Thursday, January 13, 2011

CTA Cameras To Keep An Eye on Safety

CHICAGO (CBS) – The Chicago Transit Authority will soon be keeping a closer eye on you, and your safety, if you ride the ‘L.’

As CBS 2’s Susanna Song reports, new high-definition cameras will be installed in many train cars. So if you have ever felt nervous about pickpockets or other criminals hanging out on the train or at ‘L’ and subway stations, this will be good news for you.

The CTA will install more security cameras in almost all of its trains now in service. This spring, it plans to equip half of its rail car fleet, and if all goes well, the rest of the trains could get the cameras later in the year.

When the process is complete, the security cameras will be installed on all but CTA’s oldest group of rapid transit cars, built in 1969-70. Those cars, numbered in the 2200 series, are to be retired beginning later this year with the arrival of new rapid transit cars, which come camera-equipped.

The CTA says the cameras have resolution so high that they can identify what commuters are reading while standing on the platform.

CTA’s Chief Safety and Security officer, Amy Kovalan, said Wednesday that if the installation works as planned, the transit agency has a “verbal agreement” from the U.S. Dept. of Homeland Security (DHS) to pay for installation of cameras on the rest of CTA’s rapid transit fleet.

The CTA received about $22 million to expand camera coverage on its rail system.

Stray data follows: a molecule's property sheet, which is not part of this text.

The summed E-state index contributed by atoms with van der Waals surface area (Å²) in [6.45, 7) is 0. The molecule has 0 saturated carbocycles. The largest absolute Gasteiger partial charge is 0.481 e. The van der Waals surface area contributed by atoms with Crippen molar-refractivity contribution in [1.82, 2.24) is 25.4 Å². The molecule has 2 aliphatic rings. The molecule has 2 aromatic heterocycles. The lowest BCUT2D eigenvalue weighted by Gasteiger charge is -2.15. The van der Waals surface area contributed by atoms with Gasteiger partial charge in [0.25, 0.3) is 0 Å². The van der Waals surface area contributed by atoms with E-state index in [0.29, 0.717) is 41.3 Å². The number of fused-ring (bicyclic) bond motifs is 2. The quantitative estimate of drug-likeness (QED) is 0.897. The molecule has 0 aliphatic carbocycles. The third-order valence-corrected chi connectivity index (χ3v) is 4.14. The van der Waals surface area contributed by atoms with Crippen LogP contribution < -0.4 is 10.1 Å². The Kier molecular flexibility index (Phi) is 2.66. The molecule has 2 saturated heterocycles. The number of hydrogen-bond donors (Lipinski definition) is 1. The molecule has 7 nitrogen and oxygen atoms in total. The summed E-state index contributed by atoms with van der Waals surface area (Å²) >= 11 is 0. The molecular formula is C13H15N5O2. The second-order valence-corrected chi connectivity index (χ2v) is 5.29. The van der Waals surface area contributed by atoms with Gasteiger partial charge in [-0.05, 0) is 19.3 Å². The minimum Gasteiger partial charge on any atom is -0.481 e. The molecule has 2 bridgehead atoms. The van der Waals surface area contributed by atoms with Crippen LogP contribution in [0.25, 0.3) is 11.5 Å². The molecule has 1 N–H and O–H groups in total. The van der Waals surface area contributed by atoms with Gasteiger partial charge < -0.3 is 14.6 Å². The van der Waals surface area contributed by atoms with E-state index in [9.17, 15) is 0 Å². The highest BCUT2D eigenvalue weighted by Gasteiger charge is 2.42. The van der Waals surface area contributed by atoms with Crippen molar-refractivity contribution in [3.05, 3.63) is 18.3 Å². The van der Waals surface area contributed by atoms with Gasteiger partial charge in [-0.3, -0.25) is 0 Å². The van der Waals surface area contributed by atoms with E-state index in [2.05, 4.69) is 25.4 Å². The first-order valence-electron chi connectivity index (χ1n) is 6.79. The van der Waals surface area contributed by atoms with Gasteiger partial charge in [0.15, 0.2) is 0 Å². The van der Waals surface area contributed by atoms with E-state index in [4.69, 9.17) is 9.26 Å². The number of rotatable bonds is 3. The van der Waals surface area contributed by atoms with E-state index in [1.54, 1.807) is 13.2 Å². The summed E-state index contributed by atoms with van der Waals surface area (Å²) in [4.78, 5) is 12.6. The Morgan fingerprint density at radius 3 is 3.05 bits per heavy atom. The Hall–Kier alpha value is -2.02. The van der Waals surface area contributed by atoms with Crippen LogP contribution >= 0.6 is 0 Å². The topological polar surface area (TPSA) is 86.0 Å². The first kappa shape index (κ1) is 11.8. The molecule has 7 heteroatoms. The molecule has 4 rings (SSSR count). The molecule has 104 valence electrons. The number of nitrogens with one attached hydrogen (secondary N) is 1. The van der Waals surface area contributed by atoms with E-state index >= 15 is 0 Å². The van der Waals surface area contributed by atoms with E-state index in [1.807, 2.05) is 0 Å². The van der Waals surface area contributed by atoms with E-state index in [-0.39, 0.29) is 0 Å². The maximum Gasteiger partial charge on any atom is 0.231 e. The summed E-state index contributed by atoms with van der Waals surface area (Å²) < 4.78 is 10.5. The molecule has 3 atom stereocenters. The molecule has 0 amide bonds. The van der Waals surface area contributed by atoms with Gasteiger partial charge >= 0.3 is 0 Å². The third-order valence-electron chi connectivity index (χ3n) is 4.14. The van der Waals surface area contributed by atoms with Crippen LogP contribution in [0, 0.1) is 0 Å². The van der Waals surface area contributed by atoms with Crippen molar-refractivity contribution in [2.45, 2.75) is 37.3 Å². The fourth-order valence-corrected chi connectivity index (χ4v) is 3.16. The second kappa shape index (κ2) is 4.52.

Eventually, the cameras will be linked to the CTA Control Center, where someone will be monitoring the trains.

Kovalan said a Homeland Security grant also will pay for improved security in its rapid transit yards, to make trespassing or sabotage less likely. Federal stimulus money is being used to install new-generation security cameras in CTA’s subway tunnels.

CTA President Ricahrd Rodriguez said Wednesday that the new-generation high definition cameras can show clearly what riders are reading on platforms.

“Five of the HD cameras might give better coverage than 20 of the older cameras,” he said.

While some riders are a little leery about being watched on security cameras, many said their primary concern is safety, particularly in the overnight hours.

One rider at the Fullerton Red-Brown-Purple Line station near DePaul University said he feels “pretty safe” on the ‘L,’ but as to the cameras, “I think it’s a good thing; always, the more cameras, theoretically, the safer we’re supposed to be.”

Another rider said earlier that low-tech solutions can work just as well.

“I think even pulling up to a stop and saying, ‘Hey everybody, there’s been some pickpockets here. Beware of your stuff,’ would be enough,” said Richard Osborn, whose teenage daughter recent had an iPod stolen from her at the Sedgwick Brown Line stop.

Osborn said CTA personnel advised him that iPod and iPhone thefts have been common recently on the Brown Line from Sedgwick south.

The CTA hopes the new cameras will make commuters feel safer at all times of the day, and make it easier to arrest and prosecute those who commit crimes on CTA property.